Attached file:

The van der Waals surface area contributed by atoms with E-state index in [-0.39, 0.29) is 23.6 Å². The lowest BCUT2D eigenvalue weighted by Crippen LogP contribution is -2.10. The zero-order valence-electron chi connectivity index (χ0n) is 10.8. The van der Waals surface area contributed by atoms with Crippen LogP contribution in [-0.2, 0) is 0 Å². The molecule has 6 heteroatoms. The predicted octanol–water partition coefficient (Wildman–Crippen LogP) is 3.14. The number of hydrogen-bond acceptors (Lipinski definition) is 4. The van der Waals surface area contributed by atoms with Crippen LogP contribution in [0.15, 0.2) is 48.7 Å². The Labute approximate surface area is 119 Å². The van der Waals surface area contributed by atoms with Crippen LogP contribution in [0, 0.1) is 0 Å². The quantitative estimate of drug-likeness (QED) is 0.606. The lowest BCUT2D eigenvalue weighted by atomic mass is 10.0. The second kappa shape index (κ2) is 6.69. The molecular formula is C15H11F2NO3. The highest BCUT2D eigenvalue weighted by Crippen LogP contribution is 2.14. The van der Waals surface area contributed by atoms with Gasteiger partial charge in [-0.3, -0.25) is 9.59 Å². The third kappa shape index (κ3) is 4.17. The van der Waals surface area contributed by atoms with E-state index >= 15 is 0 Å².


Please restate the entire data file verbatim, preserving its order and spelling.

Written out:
The van der Waals surface area contributed by atoms with E-state index in [-0.39, 0.29) is 23.6 Å². The lowest BCUT2D eigenvalue weighted by Crippen LogP contribution is -2.10. The zero-order valence-electron chi connectivity index (χ0n) is 10.8. The van der Waals surface area contributed by atoms with Crippen LogP contribution in [-0.2, 0) is 0 Å². The molecule has 6 heteroatoms. The predicted octanol–water partition coefficient (Wildman–Crippen LogP) is 3.14. The number of hydrogen-bond acceptors (Lipinski definition) is 4. The van der Waals surface area contributed by atoms with Crippen LogP contribution in [0.15, 0.2) is 48.7 Å². The Labute approximate surface area is 119 Å². The van der Waals surface area contributed by atoms with Crippen LogP contribution in [0, 0.1) is 0 Å². The quantitative estimate of drug-likeness (QED) is 0.606. The lowest BCUT2D eigenvalue weighted by atomic mass is 10.0. The second kappa shape index (κ2) is 6.69. The molecular formula is C15H11F2NO3. The highest BCUT2D eigenvalue weighted by Crippen LogP contribution is 2.14. The van der Waals surface area contributed by atoms with Gasteiger partial charge in [-0.3, -0.25) is 9.59 Å². The third kappa shape index (κ3) is 4.17. The van der Waals surface area contributed by atoms with E-state index >= 15 is 0 Å².